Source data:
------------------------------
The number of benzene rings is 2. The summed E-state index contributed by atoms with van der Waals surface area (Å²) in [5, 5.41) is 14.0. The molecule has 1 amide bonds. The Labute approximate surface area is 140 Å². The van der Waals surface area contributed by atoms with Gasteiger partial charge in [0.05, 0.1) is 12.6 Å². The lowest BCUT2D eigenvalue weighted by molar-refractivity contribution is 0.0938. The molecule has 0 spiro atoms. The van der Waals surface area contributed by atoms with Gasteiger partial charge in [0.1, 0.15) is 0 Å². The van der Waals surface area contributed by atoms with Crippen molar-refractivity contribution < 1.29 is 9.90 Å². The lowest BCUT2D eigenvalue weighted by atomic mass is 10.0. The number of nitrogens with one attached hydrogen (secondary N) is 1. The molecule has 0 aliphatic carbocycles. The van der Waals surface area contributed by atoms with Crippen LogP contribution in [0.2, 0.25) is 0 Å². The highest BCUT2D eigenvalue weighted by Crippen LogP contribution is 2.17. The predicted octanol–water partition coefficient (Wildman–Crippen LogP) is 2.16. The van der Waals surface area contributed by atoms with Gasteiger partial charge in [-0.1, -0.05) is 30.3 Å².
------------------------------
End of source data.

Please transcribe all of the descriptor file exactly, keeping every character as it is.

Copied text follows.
The number of benzene rings is 2. The summed E-state index contributed by atoms with van der Waals surface area (Å²) in [5, 5.41) is 14.0. The molecule has 1 amide bonds. The Labute approximate surface area is 140 Å². The van der Waals surface area contributed by atoms with Gasteiger partial charge in [0.05, 0.1) is 12.6 Å². The lowest BCUT2D eigenvalue weighted by molar-refractivity contribution is 0.0938. The molecule has 0 spiro atoms. The van der Waals surface area contributed by atoms with Gasteiger partial charge in [0.1, 0.15) is 0 Å². The van der Waals surface area contributed by atoms with Crippen molar-refractivity contribution < 1.29 is 9.90 Å². The lowest BCUT2D eigenvalue weighted by atomic mass is 10.0. The number of nitrogens with one attached hydrogen (secondary N) is 1. The molecule has 0 aliphatic carbocycles. The van der Waals surface area contributed by atoms with Crippen LogP contribution in [0.2, 0.25) is 0 Å². The highest BCUT2D eigenvalue weighted by Crippen LogP contribution is 2.17. The predicted octanol–water partition coefficient (Wildman–Crippen LogP) is 2.16. The van der Waals surface area contributed by atoms with Gasteiger partial charge in [-0.1, -0.05) is 30.3 Å².